Mus'haf

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A mus'haf (Arabic: مصحف‎, Arabic pronunciation: [ˈmʊsˤħaf] with the ṣ and ḥ as two separate consonants, not *mʊʃaf) is a codex or collection of sheets (sahifah, see below). The Qur'an, which Muslims believe to have been revealed at various times and in various ways during the 23-year period at the end of Muhammad's life, was collected into a codex under the third Caliph, Uthman ibn Affan.[1]

The Islamic term al-Qur’ān means 'the Recitation', denoting its content. When referring to the physical bound volume, some use the term mushaf.

The Qur'an refers to itself as kitab, not as mus'haf. Noting this, some scholars have argued that the Qur'an does not present itself as a "book", which implies it is finished and complete, so much as a "scripture", something written or communicated, which gives it more dynamism and life. The Qur'an speaks of itself as having been a kitab even before it was put into writing.[2]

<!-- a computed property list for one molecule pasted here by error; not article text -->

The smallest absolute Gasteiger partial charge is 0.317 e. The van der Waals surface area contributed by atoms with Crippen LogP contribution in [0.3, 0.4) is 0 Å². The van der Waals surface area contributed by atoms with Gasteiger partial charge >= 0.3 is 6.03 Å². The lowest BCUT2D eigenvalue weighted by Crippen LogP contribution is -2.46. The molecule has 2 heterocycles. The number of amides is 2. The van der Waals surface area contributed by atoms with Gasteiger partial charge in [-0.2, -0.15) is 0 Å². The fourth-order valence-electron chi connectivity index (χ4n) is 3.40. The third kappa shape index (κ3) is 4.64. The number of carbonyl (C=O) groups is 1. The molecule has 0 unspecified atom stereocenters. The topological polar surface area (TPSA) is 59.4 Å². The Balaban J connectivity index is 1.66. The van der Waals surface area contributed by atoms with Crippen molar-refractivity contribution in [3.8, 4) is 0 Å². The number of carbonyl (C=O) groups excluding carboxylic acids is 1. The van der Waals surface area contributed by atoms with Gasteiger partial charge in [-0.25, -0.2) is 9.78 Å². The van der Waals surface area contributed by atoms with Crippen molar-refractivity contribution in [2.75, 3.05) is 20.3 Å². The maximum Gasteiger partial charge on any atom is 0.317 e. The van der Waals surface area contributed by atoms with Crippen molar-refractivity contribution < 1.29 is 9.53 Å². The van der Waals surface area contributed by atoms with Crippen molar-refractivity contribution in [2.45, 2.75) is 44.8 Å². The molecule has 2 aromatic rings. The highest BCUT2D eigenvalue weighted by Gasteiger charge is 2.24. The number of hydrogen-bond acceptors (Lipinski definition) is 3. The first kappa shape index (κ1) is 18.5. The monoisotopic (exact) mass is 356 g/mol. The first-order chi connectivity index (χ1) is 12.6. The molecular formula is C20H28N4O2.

Mus'haf al-Tajwid, printed with colored letters to facilitate reading the Quran with Tajwid.
Arabic Quran with Persian translation.

Al-Islam.org writes:

See also[edit]

References[edit]

  1. ^ Wheller, Brannon M. Prophets in the Quran: An Introduction to the Quran and Muslim Exegesis, Continuum Books, 2002, p. 5.
  2. ^ Madigan, Daniel. The Qur'an's Self-Image: Writing and Authority in Islam's Scripture, Princeton University Press, 2001.
  3. ^ The Book of Fatimah (AS)

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